PITTSBURGH, PA — The use of marijuana by adolescents and young adults, including self-reported chronic use, is not positively associated with poorer quality of life outcomes later in life, according to an assessment of longitudinal data published in the journal Drug and Alcohol Dependence.
Investigators from the Pittsburgh School of Medicine and Rutgers University prospectively examined whether male subjects who consumed cannabis between the ages of 15 and 26 differed in terms of socioeconomic, social, and life satisfaction outcomes by their mid-30s as compared to those who either abstained or used marijuana sparingly.
Authors reported that initially observed differences between the groups were largely eliminated once investigators controlled for co-occurring use of other substances and several pre-existing confounding factors in early adolescence.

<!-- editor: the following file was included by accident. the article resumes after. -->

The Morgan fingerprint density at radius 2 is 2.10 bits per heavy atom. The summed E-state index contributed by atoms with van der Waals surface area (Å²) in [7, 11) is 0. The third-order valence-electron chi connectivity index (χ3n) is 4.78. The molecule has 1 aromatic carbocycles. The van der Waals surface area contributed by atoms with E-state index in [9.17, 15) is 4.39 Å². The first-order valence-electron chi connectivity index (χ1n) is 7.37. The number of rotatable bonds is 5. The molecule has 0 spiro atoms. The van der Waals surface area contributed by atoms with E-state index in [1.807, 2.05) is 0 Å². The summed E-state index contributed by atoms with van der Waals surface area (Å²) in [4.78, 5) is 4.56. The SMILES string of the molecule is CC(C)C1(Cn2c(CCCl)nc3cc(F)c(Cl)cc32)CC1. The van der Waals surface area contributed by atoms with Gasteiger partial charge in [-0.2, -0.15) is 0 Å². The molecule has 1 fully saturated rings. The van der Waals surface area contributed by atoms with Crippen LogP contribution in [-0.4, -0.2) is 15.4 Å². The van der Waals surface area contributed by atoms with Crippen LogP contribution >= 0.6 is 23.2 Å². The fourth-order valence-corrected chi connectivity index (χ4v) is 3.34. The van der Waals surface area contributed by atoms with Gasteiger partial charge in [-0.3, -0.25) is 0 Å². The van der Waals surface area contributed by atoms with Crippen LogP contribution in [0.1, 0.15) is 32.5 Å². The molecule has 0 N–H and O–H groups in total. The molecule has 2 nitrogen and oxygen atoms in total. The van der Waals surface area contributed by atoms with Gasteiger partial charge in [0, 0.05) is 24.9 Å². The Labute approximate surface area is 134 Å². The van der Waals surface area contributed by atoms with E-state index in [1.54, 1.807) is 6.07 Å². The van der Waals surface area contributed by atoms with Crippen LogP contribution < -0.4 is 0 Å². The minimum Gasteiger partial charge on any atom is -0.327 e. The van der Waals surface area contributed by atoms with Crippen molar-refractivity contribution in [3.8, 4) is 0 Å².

They concluded: “After statistically accounting for confounding variables, chronic marijuana users were not at a heightened risk for maladjustment in adulthood except for lower SES (socioeconomic status) among Black men.”
A previous analysis of the data by investigators reported that the youth use of cannabis was not positively associated with a heightened risk of developing physical and mental health problems in adulthood after authors adjusted for confounding variables.
Full text of the study, “Divergent marijuana trajectories among men: Socioeconomic, relationship, and life satisfaction outcomes in the mid-30s,” appears in Drug and Alcohol Dependence.